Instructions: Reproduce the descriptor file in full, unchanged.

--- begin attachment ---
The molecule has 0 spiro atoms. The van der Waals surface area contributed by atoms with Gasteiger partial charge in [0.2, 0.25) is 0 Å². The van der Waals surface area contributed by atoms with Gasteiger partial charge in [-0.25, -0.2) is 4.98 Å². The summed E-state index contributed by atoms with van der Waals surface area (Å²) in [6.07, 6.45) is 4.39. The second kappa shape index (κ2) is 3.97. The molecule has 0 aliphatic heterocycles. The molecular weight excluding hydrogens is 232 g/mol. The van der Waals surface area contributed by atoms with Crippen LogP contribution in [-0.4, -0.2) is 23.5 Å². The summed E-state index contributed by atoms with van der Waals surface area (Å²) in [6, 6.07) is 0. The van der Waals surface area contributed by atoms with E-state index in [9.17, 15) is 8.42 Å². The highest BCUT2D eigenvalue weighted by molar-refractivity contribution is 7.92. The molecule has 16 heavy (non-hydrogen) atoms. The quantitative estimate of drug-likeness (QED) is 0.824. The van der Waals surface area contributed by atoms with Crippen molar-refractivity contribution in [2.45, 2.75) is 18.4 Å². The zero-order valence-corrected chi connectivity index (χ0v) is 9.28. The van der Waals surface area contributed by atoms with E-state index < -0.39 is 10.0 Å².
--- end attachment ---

The molecule has 0 spiro atoms. The van der Waals surface area contributed by atoms with Gasteiger partial charge in [0.2, 0.25) is 0 Å². The van der Waals surface area contributed by atoms with Gasteiger partial charge in [-0.25, -0.2) is 4.98 Å². The summed E-state index contributed by atoms with van der Waals surface area (Å²) in [6.07, 6.45) is 4.39. The second kappa shape index (κ2) is 3.97. The molecule has 0 aliphatic heterocycles. The molecular weight excluding hydrogens is 232 g/mol. The van der Waals surface area contributed by atoms with Crippen LogP contribution in [-0.4, -0.2) is 23.5 Å². The summed E-state index contributed by atoms with van der Waals surface area (Å²) in [6, 6.07) is 0. The van der Waals surface area contributed by atoms with E-state index in [9.17, 15) is 8.42 Å². The highest BCUT2D eigenvalue weighted by molar-refractivity contribution is 7.92. The molecule has 16 heavy (non-hydrogen) atoms. The quantitative estimate of drug-likeness (QED) is 0.824. The van der Waals surface area contributed by atoms with Crippen molar-refractivity contribution in [2.45, 2.75) is 18.4 Å². The zero-order valence-corrected chi connectivity index (χ0v) is 9.28. The van der Waals surface area contributed by atoms with E-state index < -0.39 is 10.0 Å².